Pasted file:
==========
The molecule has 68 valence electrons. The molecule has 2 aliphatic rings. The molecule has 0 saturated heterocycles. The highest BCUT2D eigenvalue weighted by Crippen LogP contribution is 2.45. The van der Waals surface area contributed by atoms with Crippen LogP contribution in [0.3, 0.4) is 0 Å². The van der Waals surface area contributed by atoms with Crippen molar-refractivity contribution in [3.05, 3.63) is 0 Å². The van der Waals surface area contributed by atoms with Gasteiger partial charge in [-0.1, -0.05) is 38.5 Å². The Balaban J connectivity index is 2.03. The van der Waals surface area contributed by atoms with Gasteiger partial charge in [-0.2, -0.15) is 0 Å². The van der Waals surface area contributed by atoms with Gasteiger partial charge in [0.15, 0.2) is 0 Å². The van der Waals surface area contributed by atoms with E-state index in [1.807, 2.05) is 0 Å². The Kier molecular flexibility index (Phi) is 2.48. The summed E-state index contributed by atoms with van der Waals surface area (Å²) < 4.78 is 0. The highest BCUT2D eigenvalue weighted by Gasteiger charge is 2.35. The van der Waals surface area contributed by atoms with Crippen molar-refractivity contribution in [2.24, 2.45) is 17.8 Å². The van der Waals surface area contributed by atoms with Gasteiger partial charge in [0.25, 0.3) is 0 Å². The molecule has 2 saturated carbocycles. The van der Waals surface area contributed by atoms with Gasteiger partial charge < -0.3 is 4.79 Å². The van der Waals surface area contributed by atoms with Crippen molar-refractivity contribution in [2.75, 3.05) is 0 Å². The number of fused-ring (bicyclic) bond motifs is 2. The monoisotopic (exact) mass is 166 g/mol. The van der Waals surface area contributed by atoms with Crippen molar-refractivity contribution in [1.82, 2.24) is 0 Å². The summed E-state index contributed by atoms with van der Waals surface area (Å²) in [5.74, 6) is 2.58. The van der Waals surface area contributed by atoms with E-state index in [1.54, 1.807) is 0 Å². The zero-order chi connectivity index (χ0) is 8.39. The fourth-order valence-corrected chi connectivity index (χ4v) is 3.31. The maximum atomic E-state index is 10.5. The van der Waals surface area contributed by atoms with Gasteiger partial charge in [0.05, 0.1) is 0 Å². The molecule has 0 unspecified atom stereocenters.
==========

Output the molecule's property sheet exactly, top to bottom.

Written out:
The molecule has 68 valence electrons. The molecule has 2 aliphatic rings. The molecule has 0 saturated heterocycles. The highest BCUT2D eigenvalue weighted by Crippen LogP contribution is 2.45. The van der Waals surface area contributed by atoms with Crippen LogP contribution in [0.3, 0.4) is 0 Å². The van der Waals surface area contributed by atoms with Crippen molar-refractivity contribution in [3.05, 3.63) is 0 Å². The van der Waals surface area contributed by atoms with Gasteiger partial charge in [-0.1, -0.05) is 38.5 Å². The Balaban J connectivity index is 2.03. The van der Waals surface area contributed by atoms with Gasteiger partial charge in [-0.2, -0.15) is 0 Å². The van der Waals surface area contributed by atoms with Gasteiger partial charge in [0.15, 0.2) is 0 Å². The van der Waals surface area contributed by atoms with E-state index in [1.807, 2.05) is 0 Å². The Kier molecular flexibility index (Phi) is 2.48. The summed E-state index contributed by atoms with van der Waals surface area (Å²) < 4.78 is 0. The highest BCUT2D eigenvalue weighted by Gasteiger charge is 2.35. The van der Waals surface area contributed by atoms with Crippen molar-refractivity contribution in [2.24, 2.45) is 17.8 Å². The van der Waals surface area contributed by atoms with Gasteiger partial charge in [0.25, 0.3) is 0 Å². The molecule has 2 saturated carbocycles. The van der Waals surface area contributed by atoms with Gasteiger partial charge < -0.3 is 4.79 Å². The van der Waals surface area contributed by atoms with Crippen molar-refractivity contribution in [2.75, 3.05) is 0 Å². The number of fused-ring (bicyclic) bond motifs is 2. The monoisotopic (exact) mass is 166 g/mol. The van der Waals surface area contributed by atoms with Crippen molar-refractivity contribution in [1.82, 2.24) is 0 Å². The summed E-state index contributed by atoms with van der Waals surface area (Å²) in [5.74, 6) is 2.58. The van der Waals surface area contributed by atoms with E-state index in [1.54, 1.807) is 0 Å². The zero-order chi connectivity index (χ0) is 8.39. The fourth-order valence-corrected chi connectivity index (χ4v) is 3.31. The maximum atomic E-state index is 10.5. The van der Waals surface area contributed by atoms with Gasteiger partial charge in [0.05, 0.1) is 0 Å². The molecule has 0 unspecified atom stereocenters.